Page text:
Room: Exhibit Hall | Forum 4
Purpose: To validate the use of dual-emissive boron nanoparticles in quantifying pOâ‚‚ of irradiated murine tumors in vivo, and in elucidating reoxygenation kinetics when combined with hyperspectral imaging of hemoglobin saturation
Methods: The fabricated dual-emissive boron nanoparticles featured stable oxygen-independent fluorescence (F) and oxygen-dependent phosphorescence (P). Female C57/BL6 mice were implanted with E0771 tumors in dorsal window chambers. Tumors were grown for 5-10 days and the mice were randomized into two groups â€“ one group was irradiated with 12Gy in an animal irradiator, while the other was sham-irradiated. Hemoglobin saturation and tumor pOâ‚‚ measurements were obtained using hyperspectral imaging and fluorescence imaging of injected dual-emissive boron nanoparticles 1 day pre-treatment and 48 hours post-treatment. Fluorescence-to-phosphorescence (F/P) ratios were calculated from fluorescence images of both timepoints as a proxy for tumor pOâ‚‚; hemoglobin saturation from both timepoints were calculated using Shonat et al.â€™s model. 2-way ANOVA statistical tests were used to determine statistical significance in differences between the two timepoints. Pearsonâ€™s r testing was conducted to determine correlation between changes in F/P ratio and that of hemoglobin saturation.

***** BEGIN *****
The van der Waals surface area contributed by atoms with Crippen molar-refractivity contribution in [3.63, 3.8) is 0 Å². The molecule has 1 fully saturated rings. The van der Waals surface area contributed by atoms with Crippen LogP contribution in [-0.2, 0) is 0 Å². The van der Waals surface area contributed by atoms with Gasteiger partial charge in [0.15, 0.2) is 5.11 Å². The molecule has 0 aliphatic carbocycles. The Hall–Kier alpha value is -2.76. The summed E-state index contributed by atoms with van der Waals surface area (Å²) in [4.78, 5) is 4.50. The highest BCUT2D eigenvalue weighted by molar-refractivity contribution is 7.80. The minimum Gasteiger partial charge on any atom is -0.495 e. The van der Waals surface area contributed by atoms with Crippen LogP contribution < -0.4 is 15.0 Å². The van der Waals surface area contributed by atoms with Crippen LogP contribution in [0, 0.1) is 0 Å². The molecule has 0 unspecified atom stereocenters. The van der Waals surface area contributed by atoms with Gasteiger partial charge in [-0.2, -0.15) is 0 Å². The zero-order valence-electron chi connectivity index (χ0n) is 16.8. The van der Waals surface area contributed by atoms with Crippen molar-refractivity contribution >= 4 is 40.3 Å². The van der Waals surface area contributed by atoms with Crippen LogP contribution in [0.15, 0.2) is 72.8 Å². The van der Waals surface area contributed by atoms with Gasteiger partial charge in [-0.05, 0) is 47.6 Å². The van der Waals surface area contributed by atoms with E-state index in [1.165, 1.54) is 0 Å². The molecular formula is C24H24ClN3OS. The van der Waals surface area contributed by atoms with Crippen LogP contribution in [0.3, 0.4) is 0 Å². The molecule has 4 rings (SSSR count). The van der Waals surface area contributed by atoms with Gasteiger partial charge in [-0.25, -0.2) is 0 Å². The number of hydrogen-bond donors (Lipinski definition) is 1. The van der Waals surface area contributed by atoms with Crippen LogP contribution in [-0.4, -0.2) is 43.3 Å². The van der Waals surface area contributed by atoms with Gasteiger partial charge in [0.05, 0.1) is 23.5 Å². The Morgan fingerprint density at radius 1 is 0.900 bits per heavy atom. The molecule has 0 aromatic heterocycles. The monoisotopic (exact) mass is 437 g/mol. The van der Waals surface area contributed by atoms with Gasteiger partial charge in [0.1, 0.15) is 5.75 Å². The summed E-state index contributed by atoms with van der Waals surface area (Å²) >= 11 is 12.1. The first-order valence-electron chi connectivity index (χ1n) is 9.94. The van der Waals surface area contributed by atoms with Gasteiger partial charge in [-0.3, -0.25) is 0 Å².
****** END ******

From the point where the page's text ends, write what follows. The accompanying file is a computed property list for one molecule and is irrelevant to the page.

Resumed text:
Results: Modest increases in F/P ratio that proved significant (p<0.05) were observed after irradiation, but no significance was observed for change in hemoglobin saturation for irradiated mice despite a general increasing trend. No significant changes were observed in sham-irradiated mice. In individual tumors, the direction of the changes in F/P and hemoglobin saturation were usually the same, but the extent of the changes was weakly correlated (r=0.5324).
Conclusion: Reoxygenation 48 hours post-irradiation has been demonstrated in E0771 tumors. Incongruencies between hemoglobin saturation, which measures vascular oxygenation, and F/P ratio, a direct measurement of tumor pO2, suggest that effects of radiation on oxygen supply and demand may differ, thus underscoring the importance of using direct methods to quantify tumor pOâ‚‚ in future hypoxia studies.